My mother, inheritor of the same complex of maladies that had dogged my grandma (including but not limited to an underactive thyroid), felt differently. Once Mom took anatomy in high school, she learned about the thyroid gland and demanded to see an endocrine specialist. Mom was tired of years of being the fat kid, tired of being judged by her own mother as immoral (a liar, a sneak, weak-willed, etc, etc) for not slimming down on ever-more-restricted diets. The spartan eating habits that had worked for my grandma clearly weren’t working for Mom. Maybe my mom’s problem was weakness of will — compared to my grandma, that is. Compared to the rest of the population, Mom was also a steamroller. Just a fatter steamroller.
One Mom got tested and put on thyroid supplements, she “lost weight, regained [her] hair, and perked the hell up,” just as Megan McArdle describes. In her prime, you might have mistaken Mom for Betti Page with a boob job.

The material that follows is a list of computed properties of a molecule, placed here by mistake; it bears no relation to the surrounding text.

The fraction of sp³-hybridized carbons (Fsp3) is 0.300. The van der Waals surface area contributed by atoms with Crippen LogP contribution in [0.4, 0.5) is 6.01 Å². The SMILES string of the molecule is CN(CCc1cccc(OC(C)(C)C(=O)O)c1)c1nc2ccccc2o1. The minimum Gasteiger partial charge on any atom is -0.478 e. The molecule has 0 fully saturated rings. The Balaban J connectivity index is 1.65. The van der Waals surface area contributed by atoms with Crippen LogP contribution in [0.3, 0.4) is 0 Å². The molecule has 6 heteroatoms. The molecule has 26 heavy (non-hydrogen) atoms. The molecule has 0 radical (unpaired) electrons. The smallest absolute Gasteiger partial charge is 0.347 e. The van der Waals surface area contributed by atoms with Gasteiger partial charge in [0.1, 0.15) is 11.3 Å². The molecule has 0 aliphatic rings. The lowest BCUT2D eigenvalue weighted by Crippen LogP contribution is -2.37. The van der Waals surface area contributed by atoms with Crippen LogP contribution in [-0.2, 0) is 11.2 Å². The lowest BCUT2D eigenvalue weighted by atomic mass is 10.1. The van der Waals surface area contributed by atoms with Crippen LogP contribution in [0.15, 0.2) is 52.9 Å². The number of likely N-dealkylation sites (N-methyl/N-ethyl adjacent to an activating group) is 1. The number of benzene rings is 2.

It is true that once Mom had kids, her work schedule plus the general insanity of keeping a household filled with, well, us from catastrophe encouraged her to self-medicate with food and plump up again, despite thyroid supplementation. One consequence of a childhood spent being scolded for one cookie as if it were the Original Sin is that thoughts like, “Dammit, I’m an adult now, and tired, and stressed, and no-one’s here to boss me — I’ll have all the cookies I can!” might become harder to suppress. Still, one of her kids’ treasured possessions is a photo of Mom before she had us, lounging poolside, not trying, I think, to look every inch the pinup girl, but definitely succeeding. We treasure this photo because we witnessed how much our grandma morally shamed Mom for being a hopelessly fat fatty, even once Mom was a grown woman raising kids of her own, with bigger worries, frankly, than her dress size.